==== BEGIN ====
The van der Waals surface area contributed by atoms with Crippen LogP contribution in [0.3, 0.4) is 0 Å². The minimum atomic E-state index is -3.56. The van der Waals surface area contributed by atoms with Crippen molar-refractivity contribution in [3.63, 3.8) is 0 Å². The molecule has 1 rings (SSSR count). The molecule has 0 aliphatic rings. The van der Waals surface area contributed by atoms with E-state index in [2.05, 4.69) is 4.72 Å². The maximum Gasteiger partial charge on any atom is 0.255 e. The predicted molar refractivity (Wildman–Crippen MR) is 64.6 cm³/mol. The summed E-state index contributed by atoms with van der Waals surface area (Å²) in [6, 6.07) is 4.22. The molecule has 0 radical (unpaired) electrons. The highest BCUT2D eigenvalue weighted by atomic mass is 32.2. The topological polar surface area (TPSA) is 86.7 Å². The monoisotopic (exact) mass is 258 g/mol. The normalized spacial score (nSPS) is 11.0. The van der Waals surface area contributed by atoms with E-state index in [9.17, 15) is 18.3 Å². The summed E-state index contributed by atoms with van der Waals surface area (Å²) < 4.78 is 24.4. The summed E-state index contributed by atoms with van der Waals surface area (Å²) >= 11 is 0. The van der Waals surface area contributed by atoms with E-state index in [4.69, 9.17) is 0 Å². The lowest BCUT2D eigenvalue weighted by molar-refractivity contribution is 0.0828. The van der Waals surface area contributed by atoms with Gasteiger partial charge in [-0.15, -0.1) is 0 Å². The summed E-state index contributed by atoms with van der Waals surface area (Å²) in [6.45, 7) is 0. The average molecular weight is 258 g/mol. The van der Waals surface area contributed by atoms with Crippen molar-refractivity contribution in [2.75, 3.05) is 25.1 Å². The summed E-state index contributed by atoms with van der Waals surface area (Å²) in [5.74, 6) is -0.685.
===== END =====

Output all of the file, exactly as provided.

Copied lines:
The van der Waals surface area contributed by atoms with Crippen LogP contribution in [0.3, 0.4) is 0 Å². The minimum atomic E-state index is -3.56. The van der Waals surface area contributed by atoms with Crippen molar-refractivity contribution in [3.63, 3.8) is 0 Å². The molecule has 1 rings (SSSR count). The molecule has 0 aliphatic rings. The van der Waals surface area contributed by atoms with E-state index in [2.05, 4.69) is 4.72 Å². The maximum Gasteiger partial charge on any atom is 0.255 e. The predicted molar refractivity (Wildman–Crippen MR) is 64.6 cm³/mol. The summed E-state index contributed by atoms with van der Waals surface area (Å²) in [6, 6.07) is 4.22. The molecule has 0 radical (unpaired) electrons. The highest BCUT2D eigenvalue weighted by atomic mass is 32.2. The topological polar surface area (TPSA) is 86.7 Å². The monoisotopic (exact) mass is 258 g/mol. The normalized spacial score (nSPS) is 11.0. The van der Waals surface area contributed by atoms with E-state index in [9.17, 15) is 18.3 Å². The summed E-state index contributed by atoms with van der Waals surface area (Å²) < 4.78 is 24.4. The summed E-state index contributed by atoms with van der Waals surface area (Å²) >= 11 is 0. The van der Waals surface area contributed by atoms with E-state index in [4.69, 9.17) is 0 Å². The lowest BCUT2D eigenvalue weighted by molar-refractivity contribution is 0.0828. The van der Waals surface area contributed by atoms with Gasteiger partial charge in [-0.15, -0.1) is 0 Å². The summed E-state index contributed by atoms with van der Waals surface area (Å²) in [6.45, 7) is 0. The average molecular weight is 258 g/mol. The van der Waals surface area contributed by atoms with Crippen molar-refractivity contribution in [2.75, 3.05) is 25.1 Å². The summed E-state index contributed by atoms with van der Waals surface area (Å²) in [5.74, 6) is -0.685.